Prosthetic eyes may not be natural, but they still require regular care to remain comfortable and attractive. If you or a family member has a prosthetic eye or may need one in the future, you'll w ...View Article
You are using an outdated browser. Please upgrade your browser to improve your experience.
Opticians are the third and final piece of the eye care puzzle. While optometrists can perform eye exams and write prescriptions for corrective lenses, opticians are responsible for filling those visual prescriptions. By measuring your facial features and working closely with clients and optometrists alike, they help find the perfect lenses for both your eyes and your face shape.
Ophthalmologists, optometrists and opticians all play an integral role in eye and vision care. While they often work in collaboration, they require varying levels of education and are qualified to help you and your eyes in different ways.
If you aren’t sure who to talk to about your eyes, keep reading for an overview of the three Os of eye care and how each of them can help you.
Optometry tends to be the first line of defense in maintaining healthy eyes. The scope of practice for optometrists can vary from state to state but primarily focuses on vision problems.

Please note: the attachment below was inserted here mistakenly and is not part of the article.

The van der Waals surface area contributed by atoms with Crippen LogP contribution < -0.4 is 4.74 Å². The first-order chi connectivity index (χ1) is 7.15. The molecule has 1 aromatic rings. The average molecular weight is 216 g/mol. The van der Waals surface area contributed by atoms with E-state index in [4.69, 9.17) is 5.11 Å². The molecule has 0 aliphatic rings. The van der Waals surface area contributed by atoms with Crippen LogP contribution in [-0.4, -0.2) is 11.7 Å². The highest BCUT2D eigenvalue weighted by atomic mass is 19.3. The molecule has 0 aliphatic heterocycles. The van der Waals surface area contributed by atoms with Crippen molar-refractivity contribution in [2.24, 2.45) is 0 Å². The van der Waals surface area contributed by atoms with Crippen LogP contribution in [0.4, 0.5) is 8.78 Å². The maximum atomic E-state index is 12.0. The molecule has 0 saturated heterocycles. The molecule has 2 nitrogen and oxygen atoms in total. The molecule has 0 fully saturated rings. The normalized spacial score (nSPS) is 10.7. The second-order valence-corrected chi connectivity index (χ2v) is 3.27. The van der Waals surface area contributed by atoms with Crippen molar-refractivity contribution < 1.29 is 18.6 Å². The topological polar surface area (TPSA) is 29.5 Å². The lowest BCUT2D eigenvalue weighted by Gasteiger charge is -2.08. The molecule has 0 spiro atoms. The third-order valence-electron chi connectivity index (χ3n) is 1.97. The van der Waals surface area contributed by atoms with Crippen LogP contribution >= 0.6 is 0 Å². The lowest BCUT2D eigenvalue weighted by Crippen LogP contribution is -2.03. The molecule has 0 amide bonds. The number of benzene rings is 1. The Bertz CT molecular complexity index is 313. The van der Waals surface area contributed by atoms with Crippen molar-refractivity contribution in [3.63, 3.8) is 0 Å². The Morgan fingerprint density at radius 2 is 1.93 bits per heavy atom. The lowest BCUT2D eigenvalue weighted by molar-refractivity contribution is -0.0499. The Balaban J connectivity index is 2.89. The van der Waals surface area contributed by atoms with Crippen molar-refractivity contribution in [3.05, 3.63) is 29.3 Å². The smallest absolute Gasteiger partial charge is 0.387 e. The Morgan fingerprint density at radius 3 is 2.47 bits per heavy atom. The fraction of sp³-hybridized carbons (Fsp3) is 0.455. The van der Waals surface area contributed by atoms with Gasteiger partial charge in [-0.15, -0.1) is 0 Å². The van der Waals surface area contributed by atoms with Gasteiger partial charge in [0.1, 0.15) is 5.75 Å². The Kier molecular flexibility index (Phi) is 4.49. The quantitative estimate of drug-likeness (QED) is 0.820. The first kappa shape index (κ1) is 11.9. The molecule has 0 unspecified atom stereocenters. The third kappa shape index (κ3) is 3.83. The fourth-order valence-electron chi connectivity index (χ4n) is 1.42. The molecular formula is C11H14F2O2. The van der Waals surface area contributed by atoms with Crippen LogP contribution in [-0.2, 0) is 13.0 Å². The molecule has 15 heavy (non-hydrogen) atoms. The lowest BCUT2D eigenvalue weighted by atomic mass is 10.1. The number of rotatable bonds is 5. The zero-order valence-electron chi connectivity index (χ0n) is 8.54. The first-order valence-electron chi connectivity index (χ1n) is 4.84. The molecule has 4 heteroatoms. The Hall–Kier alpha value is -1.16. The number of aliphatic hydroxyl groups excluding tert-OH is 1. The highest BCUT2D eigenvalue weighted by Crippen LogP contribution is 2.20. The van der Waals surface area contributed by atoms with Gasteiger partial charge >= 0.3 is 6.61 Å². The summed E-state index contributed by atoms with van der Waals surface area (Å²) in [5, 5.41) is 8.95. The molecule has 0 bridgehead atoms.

One of optometrists’ primary responsibilities is to perform eye examinations to detect the presence of vision problems. Many people associate eye examinations with poor vision, but they aren’t only for people who need glasses. Regular eye exams can play an important role in maintaining overall health and helping detect other diseases, including diabetes and hypertension.
Optometrists can also prescribe glasses, contact lenses and sometimes medicated eye drops to correct the problem.
Optometrists often collaborate with ophthalmologists, or eye surgeons, and recommend patients to them who may need specialized care. Sometimes, the optometrist provides pre- or post-operative care for patients undergoing eye surgery with an ophthalmologist.
Optometrists typically provide:
Ophthalmology is the study of the anatomy, functions and diseases of the eye, and ophthalmologists deliver total eye care. As licensed medical professionals, their minimum of eight years of medical training allows them to diagnose, treat, manage eye diseases and perform surgery. They are experts in the entire optic system and provide insight into how both eye diseases and their treatments interact elsewhere in the body. Ophthalmologists can customize treatment to suit patients’ unique vision health needs.
Some of the services ophthalmologists provide include:
In addition, some ophthalmologists provide plastic surgery — to correct drooping eyelids and to smooth wrinkles around the eyes.
If your eyes have been bothering you or you have any questions about the right person to see for your eyes, contact your doctor for more helpful information.